Sunday, September 19, 2010

Notable Sussex Women

Let's take a break from the proceedings of the third trial pitting plaintiff Valerie Wiedemann against defendant Robert Horace Walpole and consider something else.

In her book, Notable Sussex Women, author Helena Wojtczak has written biographical sketches of 580 women of Sussex from Annie Abram to Nellie Sheail. As a tease, women within are also listed anonymously by accomplishment: "a woman with terrapins in her bra," "the wealthiest prostitute in London," and "Siamese twin entertainers," for example.

Included among these notable women is our Lady Dorothy Mills [née Walpole], daughter of Walpole and Louise Melissa Corbin. I'm uncertain how her accomplishments might have been described in the book's tease, however.

Is she "the white woman who led a protest march of 20,000 black Africans"? If she is, I'm unaware of that event, although Lady Dorothy certainly spent a great deal of time in Africa living among its native people.

Was she one of the "writers of books deemed 'obscene' and 'grossly immoral'"? I know that not every reader was in favor of her adventuring among the savages and even prompting marriage proposals from many.

Could Lady Dorothy's travels in the East have made her the "the titled lady who bred silkworms," a prize she may have returned with after one of her excursions?

With 580 biographical sketches in a 366 page volume, many of the sketches are bound to be exceptionally brief. There are 189 illustrations and 63 glossy photographs. Is there an image of Lady Dorothy Millls? And would it be an image of the young, globe-trotting Lady Dorothy, or of the aging Lady Dorothy who lived away from the public eye in Brighton from the publication of her last book 1931 until her death in 1959?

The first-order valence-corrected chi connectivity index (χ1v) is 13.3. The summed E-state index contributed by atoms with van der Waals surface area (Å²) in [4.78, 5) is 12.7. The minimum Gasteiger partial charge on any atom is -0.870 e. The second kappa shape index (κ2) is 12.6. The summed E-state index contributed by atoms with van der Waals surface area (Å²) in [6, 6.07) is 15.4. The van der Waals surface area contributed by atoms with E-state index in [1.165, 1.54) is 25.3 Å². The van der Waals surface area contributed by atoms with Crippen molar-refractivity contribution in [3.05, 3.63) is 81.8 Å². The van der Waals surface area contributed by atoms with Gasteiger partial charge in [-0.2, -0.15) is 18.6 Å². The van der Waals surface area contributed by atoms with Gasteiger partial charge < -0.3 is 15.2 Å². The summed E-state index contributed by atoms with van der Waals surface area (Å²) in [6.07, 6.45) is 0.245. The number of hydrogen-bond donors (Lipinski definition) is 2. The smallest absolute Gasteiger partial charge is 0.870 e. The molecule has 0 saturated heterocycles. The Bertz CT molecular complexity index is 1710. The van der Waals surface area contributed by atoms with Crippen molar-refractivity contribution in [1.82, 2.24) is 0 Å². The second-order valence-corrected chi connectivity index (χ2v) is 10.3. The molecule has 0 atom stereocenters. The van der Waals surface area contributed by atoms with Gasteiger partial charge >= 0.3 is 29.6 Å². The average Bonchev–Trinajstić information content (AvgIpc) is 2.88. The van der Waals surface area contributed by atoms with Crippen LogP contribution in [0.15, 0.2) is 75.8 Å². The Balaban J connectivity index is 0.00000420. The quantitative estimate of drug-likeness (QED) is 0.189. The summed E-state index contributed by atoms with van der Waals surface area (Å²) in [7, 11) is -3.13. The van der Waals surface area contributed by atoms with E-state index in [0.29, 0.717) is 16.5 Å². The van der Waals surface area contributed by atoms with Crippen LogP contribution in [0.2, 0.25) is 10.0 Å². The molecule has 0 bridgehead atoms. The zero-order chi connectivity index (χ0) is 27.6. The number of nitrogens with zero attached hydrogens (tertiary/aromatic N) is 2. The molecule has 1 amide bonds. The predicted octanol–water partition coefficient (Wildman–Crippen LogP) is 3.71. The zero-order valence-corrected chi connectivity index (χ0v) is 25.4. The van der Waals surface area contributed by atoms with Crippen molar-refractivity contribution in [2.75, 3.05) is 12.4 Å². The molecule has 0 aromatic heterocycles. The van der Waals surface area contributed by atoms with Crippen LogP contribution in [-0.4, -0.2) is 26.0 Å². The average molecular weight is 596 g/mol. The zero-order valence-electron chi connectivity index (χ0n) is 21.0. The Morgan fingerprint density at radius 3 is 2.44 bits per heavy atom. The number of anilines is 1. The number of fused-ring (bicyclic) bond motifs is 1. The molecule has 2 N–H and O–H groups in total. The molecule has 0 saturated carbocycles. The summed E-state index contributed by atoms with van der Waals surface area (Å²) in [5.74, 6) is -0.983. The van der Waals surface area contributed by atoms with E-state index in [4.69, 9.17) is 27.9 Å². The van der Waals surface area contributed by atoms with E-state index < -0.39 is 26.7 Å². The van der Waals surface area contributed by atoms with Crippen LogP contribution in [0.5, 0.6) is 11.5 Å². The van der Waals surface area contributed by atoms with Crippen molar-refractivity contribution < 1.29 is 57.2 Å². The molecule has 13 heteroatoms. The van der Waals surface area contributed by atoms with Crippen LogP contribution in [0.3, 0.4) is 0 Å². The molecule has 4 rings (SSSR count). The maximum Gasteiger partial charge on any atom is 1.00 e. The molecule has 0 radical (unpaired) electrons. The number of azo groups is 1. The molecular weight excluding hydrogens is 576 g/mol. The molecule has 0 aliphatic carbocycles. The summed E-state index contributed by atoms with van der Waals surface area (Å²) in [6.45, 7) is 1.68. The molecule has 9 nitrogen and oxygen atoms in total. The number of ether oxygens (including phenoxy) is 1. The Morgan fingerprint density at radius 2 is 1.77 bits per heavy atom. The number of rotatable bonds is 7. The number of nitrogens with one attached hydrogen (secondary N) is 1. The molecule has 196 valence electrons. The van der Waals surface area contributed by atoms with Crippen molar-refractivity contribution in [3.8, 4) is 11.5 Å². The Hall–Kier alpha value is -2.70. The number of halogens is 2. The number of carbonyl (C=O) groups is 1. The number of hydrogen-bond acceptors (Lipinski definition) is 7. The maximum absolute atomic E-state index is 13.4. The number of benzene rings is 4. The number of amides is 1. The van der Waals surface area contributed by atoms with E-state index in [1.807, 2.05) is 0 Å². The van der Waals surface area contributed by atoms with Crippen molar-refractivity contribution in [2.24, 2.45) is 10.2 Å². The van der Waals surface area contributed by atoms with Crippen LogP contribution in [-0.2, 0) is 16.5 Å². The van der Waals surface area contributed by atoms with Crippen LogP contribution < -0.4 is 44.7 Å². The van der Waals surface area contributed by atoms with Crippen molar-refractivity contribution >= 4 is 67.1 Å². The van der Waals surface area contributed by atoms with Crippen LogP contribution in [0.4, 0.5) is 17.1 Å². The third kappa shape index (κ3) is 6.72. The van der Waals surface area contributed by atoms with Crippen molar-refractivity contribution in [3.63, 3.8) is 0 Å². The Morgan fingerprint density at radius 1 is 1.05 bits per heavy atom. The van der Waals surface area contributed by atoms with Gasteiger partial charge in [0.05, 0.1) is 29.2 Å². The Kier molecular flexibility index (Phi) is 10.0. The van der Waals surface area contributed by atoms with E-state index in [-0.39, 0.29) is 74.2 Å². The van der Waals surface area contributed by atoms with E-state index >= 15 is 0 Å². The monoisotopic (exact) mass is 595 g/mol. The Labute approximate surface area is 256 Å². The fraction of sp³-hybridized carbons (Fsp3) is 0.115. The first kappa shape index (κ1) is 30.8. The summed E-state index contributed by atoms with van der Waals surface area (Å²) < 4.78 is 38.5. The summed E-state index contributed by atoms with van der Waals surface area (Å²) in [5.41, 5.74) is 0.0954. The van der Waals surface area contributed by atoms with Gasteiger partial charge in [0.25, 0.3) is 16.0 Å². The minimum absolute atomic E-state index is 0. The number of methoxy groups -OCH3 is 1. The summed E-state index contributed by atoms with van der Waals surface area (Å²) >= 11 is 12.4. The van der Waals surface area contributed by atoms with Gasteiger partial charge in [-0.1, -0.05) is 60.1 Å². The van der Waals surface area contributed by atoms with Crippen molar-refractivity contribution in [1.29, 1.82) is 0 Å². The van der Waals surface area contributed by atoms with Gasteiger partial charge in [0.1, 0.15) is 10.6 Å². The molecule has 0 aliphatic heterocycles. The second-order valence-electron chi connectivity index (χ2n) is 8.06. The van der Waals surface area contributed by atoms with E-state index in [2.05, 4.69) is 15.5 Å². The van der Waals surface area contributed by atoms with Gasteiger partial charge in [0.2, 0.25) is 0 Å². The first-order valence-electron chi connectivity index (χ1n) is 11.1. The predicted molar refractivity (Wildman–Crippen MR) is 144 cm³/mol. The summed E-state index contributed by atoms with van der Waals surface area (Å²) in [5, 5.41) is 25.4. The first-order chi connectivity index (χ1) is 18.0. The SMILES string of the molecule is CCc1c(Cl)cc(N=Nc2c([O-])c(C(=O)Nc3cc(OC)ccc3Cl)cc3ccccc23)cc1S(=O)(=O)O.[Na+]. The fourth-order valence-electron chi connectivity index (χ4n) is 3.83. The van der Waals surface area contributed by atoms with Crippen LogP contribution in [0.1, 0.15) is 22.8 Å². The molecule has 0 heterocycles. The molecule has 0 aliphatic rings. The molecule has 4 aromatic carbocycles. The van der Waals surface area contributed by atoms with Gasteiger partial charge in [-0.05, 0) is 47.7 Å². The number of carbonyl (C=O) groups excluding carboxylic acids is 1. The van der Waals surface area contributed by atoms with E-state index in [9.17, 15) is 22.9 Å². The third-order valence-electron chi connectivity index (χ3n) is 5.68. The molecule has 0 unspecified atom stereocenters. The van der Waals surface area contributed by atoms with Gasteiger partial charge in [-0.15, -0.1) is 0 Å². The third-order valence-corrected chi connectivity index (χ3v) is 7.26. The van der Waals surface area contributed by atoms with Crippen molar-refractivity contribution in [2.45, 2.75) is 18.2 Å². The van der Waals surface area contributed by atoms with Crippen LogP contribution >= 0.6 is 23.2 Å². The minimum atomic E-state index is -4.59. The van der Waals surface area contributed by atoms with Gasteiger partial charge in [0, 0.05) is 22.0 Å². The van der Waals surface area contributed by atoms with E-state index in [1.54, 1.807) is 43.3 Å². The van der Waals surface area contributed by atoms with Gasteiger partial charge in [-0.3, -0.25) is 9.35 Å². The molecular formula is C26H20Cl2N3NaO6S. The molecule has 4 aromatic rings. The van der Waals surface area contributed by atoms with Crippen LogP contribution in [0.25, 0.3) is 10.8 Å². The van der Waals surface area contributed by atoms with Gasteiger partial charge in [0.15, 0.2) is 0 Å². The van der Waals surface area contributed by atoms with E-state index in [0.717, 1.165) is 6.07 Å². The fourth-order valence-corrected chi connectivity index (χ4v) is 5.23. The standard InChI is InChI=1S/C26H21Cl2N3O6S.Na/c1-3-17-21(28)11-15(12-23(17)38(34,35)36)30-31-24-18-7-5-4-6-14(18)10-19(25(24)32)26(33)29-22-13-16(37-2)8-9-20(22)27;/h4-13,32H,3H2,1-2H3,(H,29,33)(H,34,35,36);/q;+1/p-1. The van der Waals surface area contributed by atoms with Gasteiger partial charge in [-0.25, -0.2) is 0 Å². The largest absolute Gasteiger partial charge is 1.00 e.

If you own the book or have borrowed it from a library and can summarize her biographical sketch, or if you own it and can e-mail me a scan of any information on Lady Dorothy Mills [pictured, right] it contains for the purposes of my research, I would be most grateful. Having already spent a couple of hundred of dollars on this strange quest of mine—most of it on shipping from the U.K., Australia, and New Zealand—I hesitate to tell my financial advisor [read: my wife, Janet] that I plan on spending well over £20 (with shipping) to catch a glimpse of a paragraph or two in a book that may or may not be of any use to me at all!

Please e-mail me at will19008 [at] if you can help, and thank you in advance for your consideration!

1 comment:

  1. The local library only has 2 copies of the book: One is a reference copy, which couldn't be found till much later after a staff shift change; it was being used downstairs in a promotion for the upstairs Reference Library. The lending copy has been stolen so scanning not poss. [My camera was not up to spec. in the library lighting.] Anyway no photos (glossy or otherwise) of Lady Dot. Most entries like hers merit about a quarter of a page. OK? Barry Mc.